Figures 2 and 3 show the minimum MIMO-relay transmit power *γ*_{th}, for different values of

In Figures 4 and 5, we examine the network performance by changing the number of MIMO-relay antennas and number of source-destination pairs. As expected, more power saving will be obtained by increasing the number of MIMO antennas and/or decreasing the number of user nodes.

## 4. MIMO-CDMA relay networks

In the last section, we obtained the optimal beamforming weights for a MIMO relay network. Here, in addition to the multiple antenna technique, CDMA is applied to the network to increase the order of multiuser multiplexing. CDMA systems can share a fixed bandwidth among a large number of users without the need of frequency division or time division between nodes. CDMA introduces a diverse range of trade-off between receiver complexity and system performance.

As shown in Figure 6, a two-step AF protocol is used for this MIMO-relay network. In the first step, each source user broadcasts its precoded signal (i.e. *s*_{l}*u*_{l}(*t*)) at its maximum power *P*_{l} toward the MIMO-relay. At the MIMO-relay, a matched filter is applied to retrieve the source’s signals. In the second step, the adjusted and spreaded signals are transmitted from MIMO-relay to all destinations. Another matched filter is used at each destination to extract its corresponding symbols.

Let *u*_{k}(*t*) denotes a signature waveform that is assigned to the *k*^{th} source. Then, the received signal at the *r*^{th} antennas of MIMO-relay is given by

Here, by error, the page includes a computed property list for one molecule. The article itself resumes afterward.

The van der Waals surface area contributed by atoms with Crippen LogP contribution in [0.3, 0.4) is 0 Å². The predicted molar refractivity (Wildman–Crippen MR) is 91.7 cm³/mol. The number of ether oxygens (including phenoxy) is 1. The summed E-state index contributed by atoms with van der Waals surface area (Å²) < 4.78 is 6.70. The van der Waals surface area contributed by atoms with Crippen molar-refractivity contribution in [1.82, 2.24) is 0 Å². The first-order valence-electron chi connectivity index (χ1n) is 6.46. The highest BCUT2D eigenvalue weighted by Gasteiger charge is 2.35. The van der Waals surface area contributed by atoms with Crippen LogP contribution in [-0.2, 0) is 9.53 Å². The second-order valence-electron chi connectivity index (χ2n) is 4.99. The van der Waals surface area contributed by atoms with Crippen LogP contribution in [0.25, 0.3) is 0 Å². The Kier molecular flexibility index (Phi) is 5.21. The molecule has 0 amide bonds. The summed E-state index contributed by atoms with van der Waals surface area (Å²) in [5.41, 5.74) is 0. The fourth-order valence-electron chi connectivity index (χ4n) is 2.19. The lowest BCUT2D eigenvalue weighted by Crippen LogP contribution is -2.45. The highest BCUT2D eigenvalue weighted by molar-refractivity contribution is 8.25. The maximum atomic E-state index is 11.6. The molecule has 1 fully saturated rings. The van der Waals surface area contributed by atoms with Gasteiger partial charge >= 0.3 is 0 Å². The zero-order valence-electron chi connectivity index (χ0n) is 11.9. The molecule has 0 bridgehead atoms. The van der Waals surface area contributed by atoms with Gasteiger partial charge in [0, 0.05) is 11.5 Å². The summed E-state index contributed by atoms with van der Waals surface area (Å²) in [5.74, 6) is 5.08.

The vector form of Eq. (20) can be written as:

where

By denoting the cross correlation between *k*th user’s codeword to the *l*^{th} user’s codeword as

where *ρ*_{l,n} is the cross correlation between *l*^{th} user’s code-word and *n*^{th} user’s code-word [19]:

where **γ**_{n,k}, **γ**_{n,− k}, and **ε**_{n} are defined as

The output of the matched filter in each relay has been processed by the beamforming weights **W**_{l} ∈ *ℂ*^{R×Rd}, which should be designed appropriately. We define the output of the matched filter bank as **Γ** = [**γ**_{1}^{T}, **γ**_{2}^{T}, … , **γ**_{d}^{T}]^{T} ∈ *ℂ*^{Rd×1}, the adjusted MIMO-relay signals can be written as

Another filter bank is applied to the output of each MIMO antenna, which generates *R*×*d* filtered data. This data are processed in a processing center in the MIMO relay to achieve the proper symbol vector, which can be transmitted in each user’s subspace. After beamforming by the above linear operation, the MIMO-relay transmits the following modulated and precoded signal to destination nodes:

The *r*th entry of **ψ**(*t*) is the signal transmitted by *r*th relay antenna. Then, the received signal at the *k*^{th} destination is given by

where *ζ*_{k}(*t*) is the noise at the *k*th receiver, which is also assumed to be *ℂ*N(0, 1). Finally, each destination node convolves the received signals by its code-word to retrieve its corresponding data. So, the retrieved signal will be

where *ς*_{k} is the noise at the *k*^{th} receiver, and the following notations are defined for simplicity: